High Court makes first decision on the ‘judicial exemption’ to subject access rights in UK GDPR and Data Protection Act 2018

High Court makes first decision on the ‘judicial exemption’ to subject access rights in UK GDPR and Data Protection Act 2018

The High Court decision of X v The Transcription Agency (1), Master James (2) [09.05.2023] is the first detailed consideration of the scope of the judicial exemption to the right to access to personal data under the UK GDPR (General Data Protection Regulation) and Data Protection Act 2018 (the DPA 2018). As such, it is of interest to all data protection practitioners.

The decision also provides a useful guide to court procedure to be adopted when considering withheld material and the timing of responses to Data Subject Access Requests (DSAR).


The claimant brought proceedings against the first defendant (a provider of court transcription services) and Master James (a costs judge) for disclosure of his personal data pursuant to Article 15 of the DPA 2018.

The proceedings were defended primarily on the basis that the data was exempt from disclosure under the judicial exemption found in paragraph 14 of Part 2 of Schedule 2 to the DPA 2018. The judicial exemption excludes, from the scope of data protection, information processed by an individual or a court or tribunal acting in its judicial capacity.


Farbey J considered the scope of the judicial exemption and held that the tasks undertaken by Master James in relation to the production of transcripts of proceedings, and the data processed for the purposes of those tasks, are judicial tasks performed as part of a judge’s judicial functions.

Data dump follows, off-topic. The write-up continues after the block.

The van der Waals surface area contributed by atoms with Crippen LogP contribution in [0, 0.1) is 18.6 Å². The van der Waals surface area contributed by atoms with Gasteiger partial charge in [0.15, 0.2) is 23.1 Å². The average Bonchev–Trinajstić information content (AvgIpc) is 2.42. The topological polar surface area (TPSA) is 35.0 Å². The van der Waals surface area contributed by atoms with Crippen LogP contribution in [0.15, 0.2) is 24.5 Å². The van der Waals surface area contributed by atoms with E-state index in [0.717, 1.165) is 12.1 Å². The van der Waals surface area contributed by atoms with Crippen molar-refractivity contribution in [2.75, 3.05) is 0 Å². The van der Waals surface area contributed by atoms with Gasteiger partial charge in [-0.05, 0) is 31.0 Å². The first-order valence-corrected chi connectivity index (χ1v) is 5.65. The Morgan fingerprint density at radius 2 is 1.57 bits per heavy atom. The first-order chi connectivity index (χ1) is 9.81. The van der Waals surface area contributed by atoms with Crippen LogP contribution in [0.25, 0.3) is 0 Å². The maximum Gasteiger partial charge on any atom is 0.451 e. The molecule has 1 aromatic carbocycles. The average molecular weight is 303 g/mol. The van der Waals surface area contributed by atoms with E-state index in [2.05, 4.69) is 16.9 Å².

She also held that the scope of the judicial exemption was wide and was apt to encompass all judicial functions. On the facts, the withheld material was covered by the judicial exemption and was not disclosable to the claimant.

Farbey J further conducted a careful analysis of the procedure to be adopted in relation to withheld material to ensure a fair balance of the parties’ respective rights. As part of this analysis, she noted that there was “no explained reason” for the omission from the DPA 2018 of an equivalent provision to section 15(2) DPA 1998 which permitted the court to consider the data and determine whether an exemption applied without the data subject being present.

The Judge concluded that it would defeat the purpose of the legislation if a data subject could have sight of the withheld material to challenge the application of an exemption.

This aspect of the judgment will be of general relevance to many disputes under the DPA 2018/UK GDPR.

Farbey J established that both defendants could rely on the judicial exemption on the grounds that Master James was acting in a judicial capacity. Additionally, the first defendant was a data processor in any event.

In relation to the timing of a DSAR response, Farbey J adopted the approach that the one month period for responding to a DSAR ends on the corresponding calendar date of the next month. The Judge considered that Master James could not respond to a DSAR before she was in physical possession of the request (which was addressed to her personally). Further, the claimant failed to prove that Master James had responded outside the one month period.


This decision arrives as the Data Protection and Digital information (No.2) Bill continues its Parliamentary journey. The proposed Bill is intended to:

  • Unlock £4.7 million in savings.
  • Remove pointless paperwork.
  • Be easier to understand, easier comply with whilst ensuring that the new regime maintains data adequacy with the EU.

Nonetheless, the Bill in its present form does not overhaul the current data protection regime and the UK government claims to recognise the need to preserve data adequacy with the EU.

John Lambert and Beth Ashton of Kennedys acted for the successful first defendant. Dan Stacey of Hailsham Chambers acted as counsel.

Related item: Data Protection and Digital Information Bill: briefing note

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